Louis CK has a new special on Netflix called “2017.” If you don’t like Louis CK it won’t convert you, but if you do you’ll like it. It doesn’t rise to the level of “Chewed Up” or “Shameless,” but it’s better than the poorly named “Hilarious” (which was not). Good stuff that is pure Louis.
More importantly, however, is that he came out as bisexual in it and no one seemed to notice.
Like, he for real came out. Everyone seems to think it was just another bit intended for shock, but no. I don’t think so. I think it was a genuine coming out moment hiding in plain sight.
The bit involves him talking about his love for the movie “Magic Mike” and how it stirs uncomfortable feelings in him. He loves the movie, he watches it whenever it comes on, and he’s incredibly attracted to the two leads to the point where he doesn’t know how to cope with how it makes him feel. He then segues into a riff about penises both ugly and beautiful, and about how tempted he would be to have sex with a man if given a chance.
He’s dabbled in this sort of material before, most notably in his Ewan McGregor bit:
Decent bit, fairly funny, though comes across a bit like “I’m saying this to shock you” – and that’s fine. That’s part of what comedy does. It smashes boundaries and forces us to think about things we usually don’t think about, or it just makes us go “oh my god, I can’t believe he just said that!”
I didn’t think much of the McGregor bit back then other than “pretty funny,” and in truth I don’t think much of this new bit, either, except that I’m surprised no one is talking about it due to the earnestness of the piece. One of the biggest comedians in the world comes out, you’d think it would cause some chatter or something. Instead, silence.
That’s laughter for you. It’s the perfect way to mask truths.
And make no mistake, I think Louis was speaking truths.
Does it matter if Louis CK is gay or bi? Not really – but I’m not really the person to be speaking about whether or not it matters matters, either. That’s for people more directly affected by such issues to say. He’s a major star who has done bits on homosexuality and highly charged words like “faggot,” so at the very least there’s little doubt a bona fide coming out would generate a lot of discussion.
That’s kind of my point here. Surprise at the lack of it, give the context of his work.
He’s returned to this well a few times, but never as earnestly as he did in “2017.” This time, it was as overt as it comes. It played as one of his strongly confessional bits, one that basically amounted to, “I am an older man struggling with these feelings who is not ready for how they’ll change my life, but I can’t deny that they are there,” a common sentiment among older men only just coming to terms with their sexuality. He flat out says, (paraphrased), “I’m 49. I’m not ready for this shit, so I’m going to suppress it.” (As a good friend of mine says, “Human sexuality is complicated,” something people brought up with very black and white views of sexuality often have a hard time accepting.) He’s making jokes, he’s turning the subject matter into something funny, but it feels like he’s exploring some personal truths, too.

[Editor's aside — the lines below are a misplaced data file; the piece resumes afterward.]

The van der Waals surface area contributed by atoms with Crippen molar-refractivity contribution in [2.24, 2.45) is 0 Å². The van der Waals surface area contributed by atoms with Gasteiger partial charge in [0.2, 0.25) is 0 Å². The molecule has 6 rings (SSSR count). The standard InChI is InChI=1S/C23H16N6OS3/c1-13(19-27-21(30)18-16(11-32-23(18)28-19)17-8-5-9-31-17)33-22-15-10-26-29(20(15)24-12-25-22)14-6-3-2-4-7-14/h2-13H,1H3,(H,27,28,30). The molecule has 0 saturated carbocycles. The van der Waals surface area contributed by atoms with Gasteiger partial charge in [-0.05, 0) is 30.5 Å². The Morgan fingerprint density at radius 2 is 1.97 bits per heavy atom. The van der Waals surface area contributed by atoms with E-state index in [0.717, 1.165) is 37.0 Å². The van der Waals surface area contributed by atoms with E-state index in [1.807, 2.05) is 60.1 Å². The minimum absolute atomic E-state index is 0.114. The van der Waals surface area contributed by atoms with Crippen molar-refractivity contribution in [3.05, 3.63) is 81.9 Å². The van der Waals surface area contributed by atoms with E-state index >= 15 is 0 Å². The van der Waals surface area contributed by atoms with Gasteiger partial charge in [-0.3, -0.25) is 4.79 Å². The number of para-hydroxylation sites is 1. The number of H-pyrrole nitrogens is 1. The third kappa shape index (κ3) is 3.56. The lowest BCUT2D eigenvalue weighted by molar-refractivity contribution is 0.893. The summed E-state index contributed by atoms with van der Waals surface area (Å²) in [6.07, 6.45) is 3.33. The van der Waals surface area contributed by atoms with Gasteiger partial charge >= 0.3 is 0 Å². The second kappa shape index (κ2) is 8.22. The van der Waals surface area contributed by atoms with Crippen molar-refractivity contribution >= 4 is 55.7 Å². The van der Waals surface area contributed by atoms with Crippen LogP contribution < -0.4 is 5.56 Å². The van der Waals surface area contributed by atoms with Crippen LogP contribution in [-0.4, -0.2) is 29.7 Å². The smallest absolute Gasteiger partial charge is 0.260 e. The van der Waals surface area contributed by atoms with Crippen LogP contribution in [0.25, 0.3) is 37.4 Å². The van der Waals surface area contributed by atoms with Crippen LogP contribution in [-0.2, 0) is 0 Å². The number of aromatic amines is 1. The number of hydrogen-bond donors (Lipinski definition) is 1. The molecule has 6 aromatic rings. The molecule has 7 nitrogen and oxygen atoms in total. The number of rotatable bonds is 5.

Louis has always done deeply confessional, deeply personal stuff. His riffs are often plucked right out of what’s actually happening with him at any given moment, from his marriage to kids to the failure of his marriage and more. When he does riffs on how awful it is to trudge through the shittiness of life, he’s making humor from how downtrodden and depressed he actually feels. When he riffed on how awful his marriage was, not too long after he got divorced; he was confessing on stage. His bits on parenthood are every bit as confused as real parents are, simultaneously loving and hating the joys and difficulties of raising kids. His insecurity as being a flabby middle-aged schlep has been a mainstay, and is there any question he was expressing his true feelings in those bits? And so on and so forth.
So when Louis once again returns to the “I am attracted to this guy and don’t know how I feel about that” theme, and this time in as strong and earnest a way as he ever has before — his on-stage struggle in “2017” seems palpable and honest, quite unlike the earlier McGregor bit — well, I think he’s trying to tell us something.
Louis is such a popular funny dude, however, everyone just took it as “that’s just Louis trying to wind us up.” Which is perhaps what he wanted. For us not to notice.
Or maybe he’s inviting the world to get comfortable with the idea that Louis has a new struggle creeping into his life.
If I’ve learned anything from the amazing Laura Jane Grace, it’s that when an artist is trying to tell you something through their art, listen, even if it seems like they’re just playing a character or role. Laura came out as transgender in songs like “Searching For a Former Clarity” nearly a decade before she actually came out in 2012, and did so overtly five years prior in 2007’s “The Ocean” — and few people acknowledged it at the time. She sang to us, we listened, but we didn’t hear.
Louis is doing the same.
I think Louis CK just came out on Netflix, and as far as I can tell no one noticed.